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Cross Section Rendering of Arcosanti - Urban Arcology

I grew up listening to what my friends and I called "punk rock" music. But somewhere along

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As Counterculture Goes Mainstream, It Could Rebuild Our Nation

crosssection-J150.jpg

Cross Section Rendering of Arcosanti - Urban Arcology

I grew up listening to what my friends and I called "punk rock" music. But somewhere along the way, punk was rebranded as "alternative" music and embraced by the mainstream. Though it came with debatable artistic merit, punk's co-option by the mainstream is a good example of how elements of our counterculture--whether alternative lifestyles or alternative forms of energy--are given a shake by the mainstream.

As the Obama administration makes plans for a giant economic stimulus program--which could hit one trillion dollars--we may finally see some eco-conscious elements pulled into the mainstream. This is a once-a-generation opportunity. If the Bush years were about nation-building, the near future promises to be about nation-re-building--namely, our own. The funds are slotted to pay for repairing roads, bridges, and rail systems, and constructing or retrofitting buildings to meet modern green standards. This means that solar and wind energy, gray water collection, conservation, and green building concepts--once the realm of eco-hippies and other alt-types living off the grid--is finally ready for prime time.

Hopefully this will mean more buildings will be built like the Washington Public Utility District Association's new headquarters in Olympia. The WPUDA building includes the largest solar rooftop installation in the state. Not only does Western Washington's notoriously cloudy weather not affect the solar cells, but they produce more power than the building uses during the day, the surplus sold to Puget Sound Energy!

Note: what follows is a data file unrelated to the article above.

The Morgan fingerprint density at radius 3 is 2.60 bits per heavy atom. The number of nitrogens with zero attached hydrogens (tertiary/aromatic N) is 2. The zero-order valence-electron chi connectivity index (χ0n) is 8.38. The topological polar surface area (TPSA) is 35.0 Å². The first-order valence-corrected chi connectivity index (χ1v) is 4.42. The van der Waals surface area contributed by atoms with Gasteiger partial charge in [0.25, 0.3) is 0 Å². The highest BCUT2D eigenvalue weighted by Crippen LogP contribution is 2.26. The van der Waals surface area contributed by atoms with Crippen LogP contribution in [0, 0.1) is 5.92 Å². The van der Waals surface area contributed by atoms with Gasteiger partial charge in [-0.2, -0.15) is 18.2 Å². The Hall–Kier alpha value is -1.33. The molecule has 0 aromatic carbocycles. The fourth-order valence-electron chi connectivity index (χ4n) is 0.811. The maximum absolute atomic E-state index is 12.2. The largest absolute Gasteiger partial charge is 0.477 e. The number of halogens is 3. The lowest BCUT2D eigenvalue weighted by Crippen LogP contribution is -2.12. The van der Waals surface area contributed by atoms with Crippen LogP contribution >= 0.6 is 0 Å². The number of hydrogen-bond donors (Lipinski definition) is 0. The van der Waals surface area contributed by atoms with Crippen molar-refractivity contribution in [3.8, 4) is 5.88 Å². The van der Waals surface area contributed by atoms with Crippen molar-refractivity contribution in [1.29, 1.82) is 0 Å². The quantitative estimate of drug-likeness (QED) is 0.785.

The building's construction also includes low vapor emitting materials and high efficiency glass; even the Northwest's abundant rainwater is recycled. The building received a LEED Platinum rating, the highest possible mark from the U.S. Green Building Council, an organization that encourages the construction of buildings that are healthy for people and their environment.

Green construction need not be limited to individual buildings. There are ideas on how to integrate our urban areas with eco-consciousness that city planners and engineers would do well to consider when spreading around the billions soon to funnel down to local projects.

In the mid-'80s, I lived in Phoenix. I left Washington, which was in the midst of a recession, to look for a job. While browsing through an old Whole Earth Catalog, the bible of alternative living, I discovered the  Arcosanti project, and I made the 60-mile trip north for a visit. (I've been back several times since.) Arcosanti is a laboratory for arcology (architecture + ecology). The term was coined by visionary architect Paolo Soleri. Construction on Arcosanti started in 1970, and when completed it will be a city of about 5000 inhabitants. Soleri takes a cue from organized creatures like ants, termites, and bees. Instead of amoeba-like sprawl, the city has a vertical component, and everything is in walking distance. The compact footprint maximizes human interaction and cooperation. It's supposed to have less impact on the surrounding natural area. The design of the city itself harnesses passive solar energy. Soleri has a great aesthetic: His structures have a sculptural quality. Soleri's ideas can be applied to the urban density that will rise around expanding mass transit.

The Obama stimulus isn't going to be the vehicle to achieve Utopia--if such a thing even exists. But it has the makings of a massive collective effort, with the promise of building ourselves a nation and world with an efficient, sustainable infrastructure for the 21st century.

 
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